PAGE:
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January 14, 2013

Use Side-Scan Sonar to Catch More Fish

Innovative side-scan sonar broadens your view of the underwater realm.

The In-Between Grounds

Side-scanning is a big benefit when fishing reefs and wrecks to 150 feet. Carl Grassi and I had my MARC VI in the Abacos, getting set to drop anchor in shallow water on a large wreck that holds grouper and snapper. By ­initially making a few passes over it with my Lowrance HDS 10 Gen2 unit and its StructureScan, we saw its ­entire layout, areas of activity, and the precise zones we wanted to fish. 

When Holliday fishes 50- to ­60-foot wrecks for permit — and ­especially in off-color water — he’ll use his ­Humminbird to mark the wreck with GPS, and then activate side imaging to see exactly where in the water ­column the permit are staging. “I will hold over the top of the wreck and then tell my clients to cast off to the right 100 feet, if that’s where I’m marking the permit. I can also tell them just how far down to drop the bait, based on whether the permit are 10 feet down or holding near bottom.” 

Says Holliday: “It also helps detect fish moving in on our live chumming, like bonito, blackfin tuna, and even kings and wahoo. I’ll know what outfit and bait to use for that fish, and where to place it. It’s invaluable for wreck ­fishing.”

Fine-Tuning Details

Stuart Wood — a Hallandale, Florida-based senior manager for Navico, and an ardent offshore angler — discovered by accident how to fine-tune his company’s StructureScan feature to scour offshore weed lines for bait and fish. “I do a lot of dolphin fishing with friends, and one day we were trolling along this weed line, and I wondered why we couldn’t see anything,” says Wood. “I played with the settings, and once I manually overrode the ranges and got the unit out of its default setting, I was amazed at the views we got underneath those weeds. I’m talking about submerged weeds, debris, bait and even dolphin out to 300 feet.”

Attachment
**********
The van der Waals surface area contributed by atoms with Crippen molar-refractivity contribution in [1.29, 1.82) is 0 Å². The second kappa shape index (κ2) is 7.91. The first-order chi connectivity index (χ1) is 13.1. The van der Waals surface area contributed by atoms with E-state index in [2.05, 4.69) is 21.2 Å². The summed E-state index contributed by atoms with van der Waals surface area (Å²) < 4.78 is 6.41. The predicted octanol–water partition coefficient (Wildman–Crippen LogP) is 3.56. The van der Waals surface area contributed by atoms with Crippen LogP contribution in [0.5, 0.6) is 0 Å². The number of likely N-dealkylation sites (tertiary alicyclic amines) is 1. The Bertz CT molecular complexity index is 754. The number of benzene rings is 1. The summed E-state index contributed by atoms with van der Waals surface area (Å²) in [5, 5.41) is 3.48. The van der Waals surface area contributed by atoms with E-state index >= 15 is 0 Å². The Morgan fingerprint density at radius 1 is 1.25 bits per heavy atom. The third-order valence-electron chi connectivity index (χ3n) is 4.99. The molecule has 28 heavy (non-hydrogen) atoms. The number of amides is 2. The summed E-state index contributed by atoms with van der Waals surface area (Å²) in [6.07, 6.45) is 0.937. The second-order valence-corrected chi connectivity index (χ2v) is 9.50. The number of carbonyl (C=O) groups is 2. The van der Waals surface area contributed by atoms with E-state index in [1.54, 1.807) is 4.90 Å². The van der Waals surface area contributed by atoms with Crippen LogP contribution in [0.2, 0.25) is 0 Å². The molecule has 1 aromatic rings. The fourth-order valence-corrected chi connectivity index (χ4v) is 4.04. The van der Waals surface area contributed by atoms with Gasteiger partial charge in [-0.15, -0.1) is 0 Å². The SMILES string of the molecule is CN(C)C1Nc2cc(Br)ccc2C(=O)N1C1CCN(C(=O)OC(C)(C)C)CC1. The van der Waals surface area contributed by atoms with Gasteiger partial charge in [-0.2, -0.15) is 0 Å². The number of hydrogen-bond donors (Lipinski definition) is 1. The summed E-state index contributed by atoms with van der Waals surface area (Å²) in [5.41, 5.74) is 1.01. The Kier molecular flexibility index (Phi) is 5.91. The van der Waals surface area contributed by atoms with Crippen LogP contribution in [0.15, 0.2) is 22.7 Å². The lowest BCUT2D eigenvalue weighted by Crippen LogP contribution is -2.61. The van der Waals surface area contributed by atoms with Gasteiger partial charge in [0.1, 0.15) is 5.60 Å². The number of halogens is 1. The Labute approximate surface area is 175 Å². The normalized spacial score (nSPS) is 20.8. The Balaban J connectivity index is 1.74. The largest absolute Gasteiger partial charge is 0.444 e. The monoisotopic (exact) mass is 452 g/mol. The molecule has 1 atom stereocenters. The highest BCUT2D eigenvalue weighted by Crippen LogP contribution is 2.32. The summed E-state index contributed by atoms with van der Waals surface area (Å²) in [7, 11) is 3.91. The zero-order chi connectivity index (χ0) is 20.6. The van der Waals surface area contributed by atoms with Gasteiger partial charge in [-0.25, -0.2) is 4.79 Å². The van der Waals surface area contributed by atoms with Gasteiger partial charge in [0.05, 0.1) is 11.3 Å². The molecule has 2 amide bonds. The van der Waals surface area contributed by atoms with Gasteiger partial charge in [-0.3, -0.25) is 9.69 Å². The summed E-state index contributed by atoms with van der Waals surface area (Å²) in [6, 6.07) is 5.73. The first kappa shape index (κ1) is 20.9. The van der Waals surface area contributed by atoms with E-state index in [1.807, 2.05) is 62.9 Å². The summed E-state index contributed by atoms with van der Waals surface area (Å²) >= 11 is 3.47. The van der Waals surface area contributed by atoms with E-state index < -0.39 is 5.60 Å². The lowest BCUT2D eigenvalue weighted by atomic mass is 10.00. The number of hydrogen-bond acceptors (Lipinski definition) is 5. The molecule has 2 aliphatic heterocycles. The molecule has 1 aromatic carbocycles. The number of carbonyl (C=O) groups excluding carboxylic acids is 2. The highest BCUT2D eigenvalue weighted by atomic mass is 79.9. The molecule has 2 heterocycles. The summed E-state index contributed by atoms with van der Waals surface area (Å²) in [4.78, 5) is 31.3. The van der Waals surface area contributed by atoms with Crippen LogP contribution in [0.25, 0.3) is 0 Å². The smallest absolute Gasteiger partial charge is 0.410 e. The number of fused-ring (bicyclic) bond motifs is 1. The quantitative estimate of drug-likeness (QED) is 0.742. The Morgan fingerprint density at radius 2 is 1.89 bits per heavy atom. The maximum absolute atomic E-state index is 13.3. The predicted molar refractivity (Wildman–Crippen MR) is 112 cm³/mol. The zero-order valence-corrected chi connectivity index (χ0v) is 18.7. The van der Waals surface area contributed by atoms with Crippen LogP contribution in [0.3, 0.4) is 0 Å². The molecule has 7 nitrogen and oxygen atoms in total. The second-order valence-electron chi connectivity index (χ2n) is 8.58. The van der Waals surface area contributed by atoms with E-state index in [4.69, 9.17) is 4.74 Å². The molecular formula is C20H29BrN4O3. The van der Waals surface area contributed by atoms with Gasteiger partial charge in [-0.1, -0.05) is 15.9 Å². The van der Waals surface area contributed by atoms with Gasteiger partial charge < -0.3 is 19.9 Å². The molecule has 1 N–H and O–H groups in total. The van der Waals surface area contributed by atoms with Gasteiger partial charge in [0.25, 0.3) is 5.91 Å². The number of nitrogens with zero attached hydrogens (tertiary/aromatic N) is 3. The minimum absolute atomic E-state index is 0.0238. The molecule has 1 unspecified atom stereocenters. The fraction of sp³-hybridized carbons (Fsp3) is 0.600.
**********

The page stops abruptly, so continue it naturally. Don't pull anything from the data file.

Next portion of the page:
To side-scan weed lines and fish high in the water column, Wood ­recommends three adjustments. First, increase the side range of ­StructureScan to 200 to 300 feet. Next, choose a color palette that offers the clearest picture: He suggests orange. Last, turn up the gain until you wipe out the screen. Then slowly bring down the gain until it begins to clear up. When it first clears is the perfect gain for such situations. “Use the 455 kHz frequency, ” says Wood. “Even though the 800 kHz is designated more for clarity, with advancements in our transducers, you won’t have to go beyond the 455 kHz.”

The same side-scanning ­technology can be used to view beneath your boat. DownScan (Navico) and ­Down Imaging (Humminbird), utilize the same high frequencies to provide the same ultrasharp views.

Traditional sonar reveals the ­bottom, bait and fish, but it’s just shy of the lifelike imagery provided by ­side-scanning technology. Traditional sonar is invaluable, especially in waters beyond 300 feet, where the high frequencies of Downscan and ­Down-Imaging run out of steam. 

I’ll often have three screens up on my Lowrance HDS 10 Gen 2 unit: a left and right view, a DownScan view and a traditional sonar view.